FCB welcomes merger into Interpublic stable

FCB senior managers reacted with relief this week at the news that

the network's True North parent is to join the Interpublic stable in a

pounds 1.47 billion deal.



As the agreement creating the world's largest communications group was

announced on Monday morning, executives were not hiding their delight

that True North was coming under the wing of a US group rather than the

Paris-based Havas.



'All the people here were rooting for Interpublic,' Harry Reid, FCB's

international president, said. 'Havas might have worked out but there's

a much closer cultural connection between the top guys here and at

IPG.'



But the marriage will have to go through an early pain barrier with the

possible closure of True North's Chicago headquarters - and resulting

job losses - likely to happen in order to satisfy the declared intention

of John Dooner, Interpublic's chairman, of making annual savings of more

than pounds 17.5 million.



The deal ends a period of speculation about the future of True

North.



It was heightened by last November's loss of FCB's dollars 1.5 billion

DaimlerChrysler business, which accounted for an estimated 25 per cent

of the group's profits.



'We had to show our clients and staff that we were in an end game,'

David Bell, True North's chairman and chief executive, explained. 'Now

all the speculation and 'what-ifs' are eliminated and we're focused on

our clients.'



As businesses converge, networks have found it increasingly hard to

provide the diverse range of marketing services the new mega-clients

demand in order to promote their brands cost effectively.



Bell, who becomes vice-chairman of Interpublic, said: 'Today's

multinationals have bigger needs than any single agency network can

provide. FCB, as a global network within Interpublic, can accommodate

those needs. True North could not have paid what Interpublic can afford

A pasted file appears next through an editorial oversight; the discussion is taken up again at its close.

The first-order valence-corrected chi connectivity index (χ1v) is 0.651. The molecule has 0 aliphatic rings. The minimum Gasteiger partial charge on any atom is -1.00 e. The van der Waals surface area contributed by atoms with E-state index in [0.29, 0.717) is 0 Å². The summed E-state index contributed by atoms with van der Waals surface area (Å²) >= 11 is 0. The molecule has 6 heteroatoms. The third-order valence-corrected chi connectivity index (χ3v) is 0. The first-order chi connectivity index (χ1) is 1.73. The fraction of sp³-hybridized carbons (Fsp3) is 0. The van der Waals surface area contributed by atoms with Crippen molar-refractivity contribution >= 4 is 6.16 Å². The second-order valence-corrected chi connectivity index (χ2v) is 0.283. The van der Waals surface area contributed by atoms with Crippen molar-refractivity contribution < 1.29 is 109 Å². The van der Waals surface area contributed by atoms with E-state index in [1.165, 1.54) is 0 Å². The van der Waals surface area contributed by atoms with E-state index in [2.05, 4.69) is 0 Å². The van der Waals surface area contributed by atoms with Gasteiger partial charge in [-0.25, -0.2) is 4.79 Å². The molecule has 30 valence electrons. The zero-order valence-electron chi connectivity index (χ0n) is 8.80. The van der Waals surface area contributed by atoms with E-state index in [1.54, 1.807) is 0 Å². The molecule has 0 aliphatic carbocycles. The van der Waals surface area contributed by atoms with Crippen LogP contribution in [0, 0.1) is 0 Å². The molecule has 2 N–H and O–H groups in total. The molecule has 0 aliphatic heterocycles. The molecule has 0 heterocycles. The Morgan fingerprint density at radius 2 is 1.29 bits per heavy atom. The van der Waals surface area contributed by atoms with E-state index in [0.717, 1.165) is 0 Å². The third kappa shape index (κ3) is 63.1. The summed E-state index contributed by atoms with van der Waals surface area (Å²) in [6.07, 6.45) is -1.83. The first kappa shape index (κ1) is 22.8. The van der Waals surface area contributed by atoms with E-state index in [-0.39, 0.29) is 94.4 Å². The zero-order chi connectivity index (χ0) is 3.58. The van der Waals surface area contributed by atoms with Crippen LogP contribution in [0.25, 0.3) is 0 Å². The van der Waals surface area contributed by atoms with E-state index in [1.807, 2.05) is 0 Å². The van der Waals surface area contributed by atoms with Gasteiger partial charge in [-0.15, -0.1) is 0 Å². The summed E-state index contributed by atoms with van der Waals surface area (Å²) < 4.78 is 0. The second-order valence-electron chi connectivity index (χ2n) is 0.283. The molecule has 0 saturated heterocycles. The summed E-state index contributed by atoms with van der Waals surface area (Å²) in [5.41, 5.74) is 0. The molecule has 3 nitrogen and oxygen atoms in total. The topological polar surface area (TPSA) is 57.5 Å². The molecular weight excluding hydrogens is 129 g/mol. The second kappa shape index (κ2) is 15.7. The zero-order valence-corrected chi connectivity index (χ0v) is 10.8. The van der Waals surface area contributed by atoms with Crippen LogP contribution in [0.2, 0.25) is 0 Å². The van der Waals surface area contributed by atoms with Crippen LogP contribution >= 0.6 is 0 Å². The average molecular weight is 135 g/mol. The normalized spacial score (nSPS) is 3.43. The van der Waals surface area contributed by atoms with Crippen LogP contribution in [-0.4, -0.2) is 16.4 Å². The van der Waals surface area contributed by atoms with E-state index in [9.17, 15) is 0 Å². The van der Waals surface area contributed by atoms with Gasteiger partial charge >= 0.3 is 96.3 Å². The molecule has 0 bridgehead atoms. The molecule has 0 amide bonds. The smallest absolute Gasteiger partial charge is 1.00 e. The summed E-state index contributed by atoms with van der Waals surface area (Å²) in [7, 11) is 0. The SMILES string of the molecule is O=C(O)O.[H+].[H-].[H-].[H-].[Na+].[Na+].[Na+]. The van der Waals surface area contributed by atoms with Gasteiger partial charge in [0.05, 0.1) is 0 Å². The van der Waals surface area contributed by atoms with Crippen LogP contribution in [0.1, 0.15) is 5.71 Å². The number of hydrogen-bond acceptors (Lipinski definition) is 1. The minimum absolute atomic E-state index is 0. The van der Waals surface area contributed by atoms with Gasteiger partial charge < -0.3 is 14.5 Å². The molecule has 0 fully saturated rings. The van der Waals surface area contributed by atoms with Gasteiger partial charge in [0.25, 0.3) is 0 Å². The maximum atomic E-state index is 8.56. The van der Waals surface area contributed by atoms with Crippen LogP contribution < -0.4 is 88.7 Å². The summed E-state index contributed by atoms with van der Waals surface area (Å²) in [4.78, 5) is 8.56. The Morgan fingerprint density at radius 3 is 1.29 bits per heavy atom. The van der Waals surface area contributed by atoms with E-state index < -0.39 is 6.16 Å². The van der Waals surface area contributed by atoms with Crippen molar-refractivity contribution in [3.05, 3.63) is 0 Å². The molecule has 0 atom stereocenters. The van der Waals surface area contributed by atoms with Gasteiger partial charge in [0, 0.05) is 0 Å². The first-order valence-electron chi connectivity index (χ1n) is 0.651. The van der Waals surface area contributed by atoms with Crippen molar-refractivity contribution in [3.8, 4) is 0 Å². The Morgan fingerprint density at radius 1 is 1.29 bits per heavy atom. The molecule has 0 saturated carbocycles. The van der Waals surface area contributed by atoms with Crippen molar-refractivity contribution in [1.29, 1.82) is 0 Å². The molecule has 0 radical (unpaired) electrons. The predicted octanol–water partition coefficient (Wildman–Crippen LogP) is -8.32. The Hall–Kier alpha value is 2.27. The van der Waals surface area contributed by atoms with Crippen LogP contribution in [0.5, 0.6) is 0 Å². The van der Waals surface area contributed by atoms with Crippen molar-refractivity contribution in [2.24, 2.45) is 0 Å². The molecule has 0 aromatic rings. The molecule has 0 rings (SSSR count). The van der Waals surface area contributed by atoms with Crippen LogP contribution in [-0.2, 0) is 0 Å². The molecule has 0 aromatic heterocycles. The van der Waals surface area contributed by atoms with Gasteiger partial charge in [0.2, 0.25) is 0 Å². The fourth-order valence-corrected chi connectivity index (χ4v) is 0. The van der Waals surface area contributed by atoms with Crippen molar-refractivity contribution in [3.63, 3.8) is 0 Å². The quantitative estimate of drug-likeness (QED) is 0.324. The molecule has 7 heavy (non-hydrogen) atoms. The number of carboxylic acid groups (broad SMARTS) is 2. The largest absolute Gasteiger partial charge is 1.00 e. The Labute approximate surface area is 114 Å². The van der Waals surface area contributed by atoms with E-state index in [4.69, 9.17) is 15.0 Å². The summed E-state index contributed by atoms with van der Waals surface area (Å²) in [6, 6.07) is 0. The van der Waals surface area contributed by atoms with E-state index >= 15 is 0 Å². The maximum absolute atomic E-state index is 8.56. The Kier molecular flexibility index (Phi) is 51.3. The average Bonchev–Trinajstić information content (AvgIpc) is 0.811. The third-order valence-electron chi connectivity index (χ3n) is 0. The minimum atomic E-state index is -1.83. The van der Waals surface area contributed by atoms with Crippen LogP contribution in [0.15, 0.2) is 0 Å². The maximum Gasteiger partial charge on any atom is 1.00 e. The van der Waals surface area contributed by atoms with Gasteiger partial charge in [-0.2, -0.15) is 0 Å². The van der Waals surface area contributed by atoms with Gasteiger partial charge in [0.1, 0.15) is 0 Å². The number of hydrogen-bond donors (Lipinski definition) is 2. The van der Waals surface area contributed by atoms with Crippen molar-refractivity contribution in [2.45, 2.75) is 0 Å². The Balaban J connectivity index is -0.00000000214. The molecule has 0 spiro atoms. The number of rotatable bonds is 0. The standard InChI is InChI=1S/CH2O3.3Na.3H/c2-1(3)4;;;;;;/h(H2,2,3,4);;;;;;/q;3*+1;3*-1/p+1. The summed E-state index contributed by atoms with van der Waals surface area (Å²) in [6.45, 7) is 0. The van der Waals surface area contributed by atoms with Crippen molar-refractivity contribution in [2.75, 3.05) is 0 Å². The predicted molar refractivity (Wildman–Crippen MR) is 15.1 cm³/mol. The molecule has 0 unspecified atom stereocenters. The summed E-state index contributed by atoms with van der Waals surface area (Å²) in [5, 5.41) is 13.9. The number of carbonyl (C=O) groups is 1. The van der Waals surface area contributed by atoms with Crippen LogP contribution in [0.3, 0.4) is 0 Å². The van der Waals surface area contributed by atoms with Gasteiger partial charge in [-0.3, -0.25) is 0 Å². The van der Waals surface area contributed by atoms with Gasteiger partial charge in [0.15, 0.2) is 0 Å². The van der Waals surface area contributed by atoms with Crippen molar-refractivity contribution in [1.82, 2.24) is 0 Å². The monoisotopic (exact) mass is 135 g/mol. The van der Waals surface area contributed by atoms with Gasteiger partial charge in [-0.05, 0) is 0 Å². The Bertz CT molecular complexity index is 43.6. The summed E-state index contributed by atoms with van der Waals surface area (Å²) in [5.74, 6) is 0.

to give us the extra resources.'



Much is being made of the personal friendships between Dooner, Bell and

Brendan Ryan, FCB's chief executive, which stretch back more than 20

years.



What's more, Interpublic is singled out as offering more scale and

credibility than either Cordiant or Havas, both of whom have been in

talks with True North.



By throwing their lot in with Cordiant, some FCB chiefs feared they

might simply be helping to prop up a fractured structure with

problematic operations in the UK and the US. Meanwhile, Havas provoked

memories of True North's disastrous marriage with France's Publicis and

concerns that another cultural divide might open up.



Publicis still holds more than 9 per cent of True North's stock, a

legacy of the two groups' bitter divorce four years ago. A failed

hostile bid by Publicis for its former global partner only exacerbated

the bad feeling.



Maurice Levy, the Publicis chairman, who is examining options with the

group's financial advisors, this week cast himself in the role of

spectre at the feast, labelling the Interpublic offer as 'peanuts'.



Levy's view is that True North has only itself to blame for its

predicament.



He told Campaign: 'The sale of the company is the result of the wrong

strategy and a series of mistakes. What's been offered is a price with

no premium. It's unheard of. I've never seen a company offered to a

competitor without a premium. It's very disappointing.'



There are concerns also that FCB, whose multinational clients include SC

Johnson and Compaq computers, does not add enough prestige or diversity

to Interpublic's existing network line-up of McCann-Erickson and the

Lowe Group. But, as one FCB chief remarked: 'When you're the size of

Interpublic, extra diversification becomes very difficult.'



In Europe, FCB relishes what it believes is the potential for

cross-referred business that the deal will bring as well as the extra

resource to develop a network ,which still languishes in the lower

reaches of the top twenty rankings.



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